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This article has been peer reviewed. It was published in: The Journal of general physiology.

Volume 115, Issue 4, 2000, Pages 405-16.

The published version is available at PMID: 10736308 . Copyright © Rockefeller Press.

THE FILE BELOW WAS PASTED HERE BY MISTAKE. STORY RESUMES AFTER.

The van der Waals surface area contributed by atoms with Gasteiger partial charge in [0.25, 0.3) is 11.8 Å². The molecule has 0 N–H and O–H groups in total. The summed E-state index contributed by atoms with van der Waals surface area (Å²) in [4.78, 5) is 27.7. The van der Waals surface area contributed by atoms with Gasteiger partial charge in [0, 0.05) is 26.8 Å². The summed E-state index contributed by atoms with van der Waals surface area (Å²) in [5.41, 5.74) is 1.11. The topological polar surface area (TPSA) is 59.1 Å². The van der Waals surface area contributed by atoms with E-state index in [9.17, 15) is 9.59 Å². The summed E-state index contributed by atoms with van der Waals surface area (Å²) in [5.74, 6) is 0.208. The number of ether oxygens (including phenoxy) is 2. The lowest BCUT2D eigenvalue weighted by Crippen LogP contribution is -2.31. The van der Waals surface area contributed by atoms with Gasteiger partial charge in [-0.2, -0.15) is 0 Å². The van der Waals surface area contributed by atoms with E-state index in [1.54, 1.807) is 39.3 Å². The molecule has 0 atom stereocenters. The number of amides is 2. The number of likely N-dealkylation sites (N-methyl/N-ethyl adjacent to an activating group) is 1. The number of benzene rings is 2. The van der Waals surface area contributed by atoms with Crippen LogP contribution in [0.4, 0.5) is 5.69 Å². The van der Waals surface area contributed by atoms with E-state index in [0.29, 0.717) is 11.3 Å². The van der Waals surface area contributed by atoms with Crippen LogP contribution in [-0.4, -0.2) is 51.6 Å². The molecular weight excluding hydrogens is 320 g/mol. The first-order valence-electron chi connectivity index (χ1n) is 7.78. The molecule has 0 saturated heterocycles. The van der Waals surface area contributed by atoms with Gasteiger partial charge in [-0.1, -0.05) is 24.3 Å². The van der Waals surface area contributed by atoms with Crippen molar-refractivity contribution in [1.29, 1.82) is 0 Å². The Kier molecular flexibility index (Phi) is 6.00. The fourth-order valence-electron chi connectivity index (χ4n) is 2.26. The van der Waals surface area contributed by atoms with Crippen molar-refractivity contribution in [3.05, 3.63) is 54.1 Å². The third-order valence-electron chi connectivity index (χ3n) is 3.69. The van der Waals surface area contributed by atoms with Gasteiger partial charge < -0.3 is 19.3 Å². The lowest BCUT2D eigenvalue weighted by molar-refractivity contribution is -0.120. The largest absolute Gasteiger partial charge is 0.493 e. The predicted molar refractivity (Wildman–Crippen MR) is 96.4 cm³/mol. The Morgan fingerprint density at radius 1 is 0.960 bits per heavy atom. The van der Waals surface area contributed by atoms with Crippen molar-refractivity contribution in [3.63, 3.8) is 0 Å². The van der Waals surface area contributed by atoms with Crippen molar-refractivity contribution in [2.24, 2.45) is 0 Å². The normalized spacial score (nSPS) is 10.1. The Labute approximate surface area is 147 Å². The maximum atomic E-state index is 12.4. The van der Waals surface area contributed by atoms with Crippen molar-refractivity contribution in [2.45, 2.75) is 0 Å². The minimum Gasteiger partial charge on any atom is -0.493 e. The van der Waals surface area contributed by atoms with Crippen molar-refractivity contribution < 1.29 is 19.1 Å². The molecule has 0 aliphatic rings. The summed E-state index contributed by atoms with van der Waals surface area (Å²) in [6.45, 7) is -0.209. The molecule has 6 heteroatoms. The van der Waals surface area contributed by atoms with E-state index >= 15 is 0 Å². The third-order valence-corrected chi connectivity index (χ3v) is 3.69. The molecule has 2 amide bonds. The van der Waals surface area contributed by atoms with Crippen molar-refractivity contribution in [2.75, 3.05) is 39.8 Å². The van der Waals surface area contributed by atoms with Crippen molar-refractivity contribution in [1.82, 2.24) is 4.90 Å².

Activation of volume-regulated anion current (VRAC) plays a key role in the maintenance of cellular volume homeostasis. The mechanisms, however, that regulate VRAC activity are not fully understood. We have examined whether VRAC activation is modulated by the cholesterol content of the membrane bilayer. The cholesterol content of bovine aortic endothelial cells was increased by two independent methods: (a) exposure to a methyl-beta-cyclodextrin saturated with cholesterol, or (b) exposure to cholesterol-enriched lipid dispersions. Enrichment of bovine aortic endothelial cells with cholesterol resulted in a suppression of VRAC activation in response to a mild osmotic gradient, but not to a strong osmotic gradient. Depletion of membrane cholesterol by exposing the cells to methyl-beta-cyclodextrin not complexed with cholesterol resulted in an enhancement of VRAC activation when the cells were challenged with a mild osmotic gradient. VRAC activity in cells challenged with a strong osmotic gradient were unaffected by depletion of membrane cholesterol. These observations show that changes in membrane cholesterol content shift VRAC sensitivity to osmotic gradients. Changes in VRAC activation were not accompanied by changes in anion permeability ratios, indicating that channel selectivity was not affected by the changes in membrane cholesterol. This suggests that membrane cholesterol content affects the equilibrium between the closed and open states of VRAC channel rather than the basic pore properties of the channel. We hypothesize that changes in membrane cholesterol modulate VRAC activity by affecting the membrane deformation energy associated with channel opening.

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